My mother always strived to be her vision of the perfect woman. She painted our first house after her divorce from my father in shades of yellow, in hopes it would hide the sadness that rested inside of her under the make-up and box dyed, blonde hair. Her closet was filled with soft pastels and floral patterns that complimented the smile always waiting on her lips.
In this series, I explore what we show to the world as women. As a young girl I was given many instructions on how a woman should act. I spent my life in the well- intentioned disguises taught to me by my mother. I concealed much of my introverted personality by making sure I always appeared happy and confident, the way I was taught a woman should always behave. Now I understand that we are a balance of holding on and letting go through the dichotomy that is a woman’s personality. Hidden behind expected social roles, our inner identity can become lost. Through my work, I explore what happens when our masks become so convincing that we no longer recognize ourselves.
Through self-portraiture, I’m constantly blurring the line into a twisted sense of subject viewing subject. I’m confronting the disguises that have become a part of my feminine identity while exposing and scrutinizing my own secrets. By creating the garments and shooting in the studio, I regain a sense of control that was lost. Working alone I experience a powerful reclamation. There is constant tension between my expressed self and the invented self in the images. In some images my body is anonymous, a stand in for many women. In others I confront the viewer, the camera, and ultimately myself in an attempt to find my inner identity underneath years of impersonations.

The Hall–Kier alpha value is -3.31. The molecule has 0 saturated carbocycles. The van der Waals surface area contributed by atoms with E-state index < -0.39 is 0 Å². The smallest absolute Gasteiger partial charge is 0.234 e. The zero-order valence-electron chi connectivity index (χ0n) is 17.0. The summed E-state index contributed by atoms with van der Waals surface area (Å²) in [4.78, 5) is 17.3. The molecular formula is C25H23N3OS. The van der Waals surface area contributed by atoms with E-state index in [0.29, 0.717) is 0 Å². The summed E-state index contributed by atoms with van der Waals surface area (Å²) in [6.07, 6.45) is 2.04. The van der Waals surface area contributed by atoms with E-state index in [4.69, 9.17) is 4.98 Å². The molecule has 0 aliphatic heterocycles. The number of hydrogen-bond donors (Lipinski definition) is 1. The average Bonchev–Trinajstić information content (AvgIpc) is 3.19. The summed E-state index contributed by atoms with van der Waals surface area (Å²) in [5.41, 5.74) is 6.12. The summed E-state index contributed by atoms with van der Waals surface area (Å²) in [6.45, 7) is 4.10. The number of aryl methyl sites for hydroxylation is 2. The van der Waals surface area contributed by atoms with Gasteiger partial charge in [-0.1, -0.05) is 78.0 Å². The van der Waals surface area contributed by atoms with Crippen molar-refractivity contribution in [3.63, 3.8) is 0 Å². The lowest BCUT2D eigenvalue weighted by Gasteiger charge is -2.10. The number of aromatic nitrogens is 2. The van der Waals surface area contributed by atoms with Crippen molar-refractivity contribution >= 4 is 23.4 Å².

Emily Wiethorn (b.1991) is an MFA candidate in Studio Art at the University of Nebraska-Lincoln, and received a BFA in Applied Photography from Northern Kentucky University. Her work has been exhibited regionally across the east and mid-western parts of the United States. Her work explores notions of feminine identity, gender, and self-discovery.
You can see more of her work here.